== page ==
Tuesday, August 28, 2007

Skansen - All of Sweden, Then & Now, Just Around the Corner

One of the most impressive and often perplexing nuances about Swedish society is the seamless marriage of the old and the modern. At the same time that the Swedes lead the world on progressive social policies, they are also attributed with the world’s first outdoor museum, one dedicated to history and tradition.

In 1891, in an effort to preserve their heritage as older times started to become new, Swedish officials created Skansen, an outdoor cultural heritage museum (an idea that would eventually catch on throughout Europe) that no trip to Stockholm is complete without. Skansen is made up of a 1700s/1800s collection of actual shops, schools, churches, farmhouses and cafes which were laboriously transported, piece by piece, from their original locations throughout Sweden to their current location at Stockholm’s Skansen.

Perched on a hill overlooking the rest of the city, Skansen’s geographical layout reflects that of Sweden’s: Northern Sweden cultural sites in the upper part of Skansen, Central Sweden artifacts in the middle of Skansen, etc. Helpful guides, shopkeepers, farmers and homemakers, all dressed in period-attire, answer questions, make presentations and welcome visitors in three and sometimes four or five different languages. Add to this the animals from various parts of Sweden (moose, reindeer, seals, bears, wolverines) as well as wood-carving, glass-blowing, pottery-making, baking and other traditional Swedish handcrafting examples, and the essence of Sweden is suddenly at your fingertips.

For the wide-eyed, romanticizing American, Skansen is a jewel of Europe.

In typical Swedish fashion, Skansen, with all of its historical merriment and traditional feel, is also a popular destination for current culture and excitement. Arguably the most popular place of attendance in Sweden during all of the festivals and holidays, Skansen also hosts the summertime weekly musical show, broadcasted live and always the most-watched program of the week throughout Sweden, Allsang På Skansen (or "All Sing at Skansen"), of which there is a picture above.

Skansen is a part of the natural island of Djurgården on the east side of Stockholm’s inner city. With my slew of visitors over the past year, it’s been my privilege to roam about Skansen seven times, in all four seasons of the year – you just can’t host travelers to Stockholm and overlook Skansen in good conscience. Nothing beats the summertime at Skansen, but a delicate winter’s snow and low crowds gives the winter at Skansen an appeal all its own.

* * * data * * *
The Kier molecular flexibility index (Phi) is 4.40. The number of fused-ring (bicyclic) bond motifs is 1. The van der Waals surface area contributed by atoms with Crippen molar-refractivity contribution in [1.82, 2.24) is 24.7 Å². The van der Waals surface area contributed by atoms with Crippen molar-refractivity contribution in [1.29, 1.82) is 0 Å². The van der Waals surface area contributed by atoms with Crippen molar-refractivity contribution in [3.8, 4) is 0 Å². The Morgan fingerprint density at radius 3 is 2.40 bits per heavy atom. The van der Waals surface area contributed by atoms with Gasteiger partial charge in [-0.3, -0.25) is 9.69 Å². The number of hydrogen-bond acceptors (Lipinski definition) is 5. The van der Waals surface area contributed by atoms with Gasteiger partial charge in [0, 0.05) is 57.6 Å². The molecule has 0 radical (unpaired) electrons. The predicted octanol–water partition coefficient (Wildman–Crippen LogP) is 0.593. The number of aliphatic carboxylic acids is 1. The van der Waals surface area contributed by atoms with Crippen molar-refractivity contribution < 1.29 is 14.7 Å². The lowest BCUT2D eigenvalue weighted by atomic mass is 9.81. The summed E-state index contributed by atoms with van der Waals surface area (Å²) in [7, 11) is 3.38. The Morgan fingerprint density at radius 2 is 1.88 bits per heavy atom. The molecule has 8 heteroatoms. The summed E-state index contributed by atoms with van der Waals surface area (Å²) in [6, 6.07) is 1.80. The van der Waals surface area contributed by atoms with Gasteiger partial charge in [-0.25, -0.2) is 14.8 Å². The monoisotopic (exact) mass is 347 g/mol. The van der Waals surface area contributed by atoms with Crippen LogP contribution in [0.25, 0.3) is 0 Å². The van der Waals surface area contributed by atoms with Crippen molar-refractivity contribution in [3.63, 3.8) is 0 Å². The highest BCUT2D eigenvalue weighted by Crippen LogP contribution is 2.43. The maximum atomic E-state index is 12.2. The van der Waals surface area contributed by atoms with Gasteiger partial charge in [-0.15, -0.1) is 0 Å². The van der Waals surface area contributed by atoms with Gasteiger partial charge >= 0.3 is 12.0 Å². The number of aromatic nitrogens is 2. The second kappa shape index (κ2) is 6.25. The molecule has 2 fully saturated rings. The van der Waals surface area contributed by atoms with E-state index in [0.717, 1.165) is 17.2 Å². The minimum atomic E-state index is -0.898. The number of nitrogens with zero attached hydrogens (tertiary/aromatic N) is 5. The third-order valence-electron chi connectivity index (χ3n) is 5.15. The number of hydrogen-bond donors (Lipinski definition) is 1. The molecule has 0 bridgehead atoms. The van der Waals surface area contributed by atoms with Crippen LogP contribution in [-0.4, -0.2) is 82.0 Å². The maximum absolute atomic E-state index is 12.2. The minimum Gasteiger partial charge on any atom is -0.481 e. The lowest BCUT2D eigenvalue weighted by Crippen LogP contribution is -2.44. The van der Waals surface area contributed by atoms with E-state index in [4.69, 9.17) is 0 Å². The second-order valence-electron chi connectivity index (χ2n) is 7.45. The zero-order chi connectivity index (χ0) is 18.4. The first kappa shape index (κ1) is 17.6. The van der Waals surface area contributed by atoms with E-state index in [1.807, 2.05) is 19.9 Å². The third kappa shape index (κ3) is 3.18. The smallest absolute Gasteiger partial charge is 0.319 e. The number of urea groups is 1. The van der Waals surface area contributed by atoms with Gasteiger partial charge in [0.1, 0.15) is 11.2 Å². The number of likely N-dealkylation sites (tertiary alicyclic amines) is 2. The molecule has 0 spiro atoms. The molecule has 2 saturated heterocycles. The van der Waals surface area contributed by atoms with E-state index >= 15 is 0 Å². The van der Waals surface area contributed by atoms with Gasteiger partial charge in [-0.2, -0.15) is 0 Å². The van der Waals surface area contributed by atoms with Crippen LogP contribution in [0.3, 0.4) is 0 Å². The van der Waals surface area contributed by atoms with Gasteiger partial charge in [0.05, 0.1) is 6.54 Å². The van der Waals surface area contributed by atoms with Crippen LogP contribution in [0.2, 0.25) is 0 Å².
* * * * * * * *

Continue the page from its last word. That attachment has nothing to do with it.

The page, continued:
When you come to Sweden, if you can’t quite make it throughout this entire country, a visit to Skansen can give you a pretty good impression of the Swedes and their history. A successful mix of old and modern - Sweden in a thimble - Skansen is well worth the trip. Yes, even seven times in one year (my first year in Seattle I went up the Space Needle 11 times while hosting visitors...).

And save your “Sean, you should work for the Skansen marketing team” comments!

Monday, August 20, 2007

A Swedish "Sommar" (and a few summer visitors)

"Sweden’s summer is the best day of the year.” –Anonymous Swede

Though this quote is not meteorologically accurate, it may seem so to a Swede, especially after this year’s summer in Sweden, but we’ll get to that.

As we delve into our fourth and final Swedish season of the year on Linköpinglivin', summer has already been referenced multiple times, usually in the form of wild anticipation, because the summer in Sweden is everything summer is dreamed about in legend and myth: Warm, but not hot. Cooler at night, but not cold. Waterfront festivities. A countryside in bloom. Rest for the weary. Fun for the family. Setting aside worries and cares (which for a Swede says a lot about the power of summer!). There is so much light, and at all times of day, some inexperienced foreigners may actually tend to forget the always-looming dark days just around the corner. Average temperature ranges from 18 – 26 degrees Celsius (68 – 78 Fareinheit) with usually a nice and soft water-driven breeze coming from any number of lakes, rivers, seas or canals running throughout this beautiful country.

Pick any one of your overused-but-always-appropriate adjectives for this country: charming, delightful, playful, enchanting, captivating, magical. Summer is Sweden at its very best. A Swede knows better than to take for granted any days of summer. This summer, especially.

Upon my return from what was, admittedly, a perfect three weeks of weather on the west coast of the United States, my conversations with various Swedes around here always included some allusion to the fact that - while summer vacation is always good - this year’s weather has been really bad. Rain has a tendency to dampen, but never totally ruin, a Swedish summer and storms have been ever-present throughout the country the past few months. Only in the last week has the wet weather let up enough, and the warm air returned enough, for Swedes to begin to feel that their summer didn’t turn out too bad after all.